From the early ages when the prehistoric man first started using it to shield his body from the severe elements of weather during the glacial epoch to the modern times – leather certainly has come a long way. Of course, there are many a good reasons for this everlasting bond between the human and the animal hide. Leather is easy on eyes, it feels and makes us comfortable, and it lasts for generations to use.
In the early days when our forefathers started making use of leather, it was merely the remnant skin of the hounded and killed animals, which they essentially hunted to feed themselves. Having cleaned this raw skin out, they would simply start wearing it in whatever way it felt comfortable to wear. They would also wrap their feet it and use it as footwear to safeguard themselves from brutalities of rugged terrain. This would work fine and provide the desired protection to the body, however, after some time the leather, being an organic material, would soon start decaying and putrefying rendering itself not only useless but also unbearable to stand. Sadly, they neither had the knowledge nor the experience to figure out the ways to prevent these hides from decomposing and preserve them.
As time went on, they started experimenting with the ideas of preservation and realized that there were several things they could use that would slow down the putrefaction of the hide. For starters, they realized if they straighten the skin, stretched it out, and let it dry in the sun, the skin becomes hardened and firm making it to last much longer. Gradually, they found out that if they rubbed a variety of oils or oily matters into the skins, it softened the skins and made them supple. Fast forward a few centuries and possibly millennia, it dawned upon the man that the bark from certain trees contained a compound called “tannin” aka tannic acid, which could be useful in converting raw skins into leather, as we know of it today.
In traditional and puritanical terms, Napa or Napa Leather or Nappa was referred to the only sheepskin for its suppleness. However, over the years the term Napa has come to represent any type genuine leather that is soft and supple in touch and feel. So, now there is Cow Napa along with Lamb Napa that is widely in use today. Due to its suppleness, it is primarily used in leather apparel, furniture upholstery, and handbags. Napa leather has following sub categories –
Pure Aniline Leather: This leather is tanned and dyed with water soluble transparent aniline dyes with no direct surface treatment or any finishing coat application.
Full Aniline Leather: This leather is tanned and dyed with water soluble aniline dyes and coated with a transparent seal coat.
Semi-Aniline /Aniline Pus Leather: An aniline dyed leather that is finished with a clear top coat, color base, and a top coat.
Spray-Finished/Pigmented Leather: This leather is sprayed with a transparent seal coat, base colored and top coated for a uniform finish. Needs to be buffed and embossed for finishing.
Nubuck leather is essentially aniline leather, the surface of which has been sanded or brushed and polished for it to have a velvet like nap of protein fibers creating a texture with lush and luxurious appearance. So, if you were to run your hands over this textured surface, it will show the difference in shading as you go along, just like in velvet. Nubuck leather is often mistaken for Suede or reversed leather, which it is not. The basic difference between the Nubuck and Suede is that Nubuck is the outer grain side of the hide buffed and the Suede in the inner side buffed to a smooth finish.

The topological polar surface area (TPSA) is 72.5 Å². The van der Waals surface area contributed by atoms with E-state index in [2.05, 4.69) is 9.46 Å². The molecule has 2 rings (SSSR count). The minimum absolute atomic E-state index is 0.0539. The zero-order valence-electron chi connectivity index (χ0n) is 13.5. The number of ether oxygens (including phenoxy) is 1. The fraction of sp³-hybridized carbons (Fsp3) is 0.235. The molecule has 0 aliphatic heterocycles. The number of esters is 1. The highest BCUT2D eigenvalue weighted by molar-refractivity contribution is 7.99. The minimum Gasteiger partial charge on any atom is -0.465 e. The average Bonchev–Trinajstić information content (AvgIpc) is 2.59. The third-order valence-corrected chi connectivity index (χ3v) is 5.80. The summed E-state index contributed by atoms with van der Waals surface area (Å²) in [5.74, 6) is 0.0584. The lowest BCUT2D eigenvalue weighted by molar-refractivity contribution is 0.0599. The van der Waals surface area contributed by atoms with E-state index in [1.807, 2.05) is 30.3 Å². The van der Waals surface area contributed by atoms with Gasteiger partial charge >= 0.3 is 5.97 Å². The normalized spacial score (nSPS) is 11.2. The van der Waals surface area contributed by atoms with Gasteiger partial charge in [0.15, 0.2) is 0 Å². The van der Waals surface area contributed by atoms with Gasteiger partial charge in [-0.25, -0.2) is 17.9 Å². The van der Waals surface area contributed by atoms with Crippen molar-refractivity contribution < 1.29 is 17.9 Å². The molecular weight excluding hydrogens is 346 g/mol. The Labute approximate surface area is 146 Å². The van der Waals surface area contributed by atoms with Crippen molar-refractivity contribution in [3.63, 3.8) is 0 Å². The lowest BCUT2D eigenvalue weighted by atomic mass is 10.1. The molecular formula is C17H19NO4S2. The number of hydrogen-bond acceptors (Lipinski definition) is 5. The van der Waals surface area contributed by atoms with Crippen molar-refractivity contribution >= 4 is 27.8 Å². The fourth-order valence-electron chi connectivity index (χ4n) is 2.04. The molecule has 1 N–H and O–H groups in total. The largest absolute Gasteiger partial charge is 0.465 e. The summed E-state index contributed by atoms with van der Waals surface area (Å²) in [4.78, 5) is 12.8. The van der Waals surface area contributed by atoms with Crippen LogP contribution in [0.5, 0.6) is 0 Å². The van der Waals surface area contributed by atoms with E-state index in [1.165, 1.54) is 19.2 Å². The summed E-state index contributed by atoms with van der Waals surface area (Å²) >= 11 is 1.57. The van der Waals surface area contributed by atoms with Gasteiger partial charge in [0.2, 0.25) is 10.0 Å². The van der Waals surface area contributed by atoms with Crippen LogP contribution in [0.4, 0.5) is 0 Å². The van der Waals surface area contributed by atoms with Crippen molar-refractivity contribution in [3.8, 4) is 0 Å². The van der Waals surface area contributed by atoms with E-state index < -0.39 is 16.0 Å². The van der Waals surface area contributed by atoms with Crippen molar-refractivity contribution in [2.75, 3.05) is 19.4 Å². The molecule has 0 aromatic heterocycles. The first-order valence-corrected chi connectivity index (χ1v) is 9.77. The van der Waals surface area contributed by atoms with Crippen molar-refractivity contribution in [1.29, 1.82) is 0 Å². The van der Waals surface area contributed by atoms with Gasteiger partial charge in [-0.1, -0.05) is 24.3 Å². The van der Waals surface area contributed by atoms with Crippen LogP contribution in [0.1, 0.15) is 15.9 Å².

The Suede is generally made by buffing and sanding the inner side of the skin or hide to create a smooth finish. Suede also could be made by splitting a thick hide.
Split Grain Leather is the leather that is split from the lower side of the hide after the top layer has been split off for the purpose of creating higher selection leather. While the leather goods made from this layer are still acceptable, they are considered inferior in quality as compared to the products made from the top layer. This is because the split leather portion of the hide does not have as strong fiber structure as the top layer does. The leather will also not show the natural marking that a top layer would show. This leather is used in producing goods when affordability is important.
Corrected Grain or Top Grain Leather is probably the most misunderstood term in parlance of leather goods. People often confuse Top Grain Leather, which is a less expensive type of leather with Full Grain Leather, which is the top quality leather and therefore expensive. Top Grain Leather typically is defective leather that has been artificially stamped to look like natural grain and is usually heavily pigmented.
Pull-Up Leather is a full natural grain leather that is aniline dyed and finished with oil or wax to give it very soft hand or feel and other unique characteristics. If you stretch this leather the oil and color in the leather temporarily shifts making the pulled areas lighter in color. Ergo, the name Pull-Up Leather. Due to its honest nature and unique characteristics, this leather is very popular where aesthetics are important.
Patent Leather is more or also the same quality leather as any with a high-gloss lacquer coat applied to it in its finishing stages to give it a shiny and reflective surface. Used primarily in making of shoes, apparel, belts, and purses.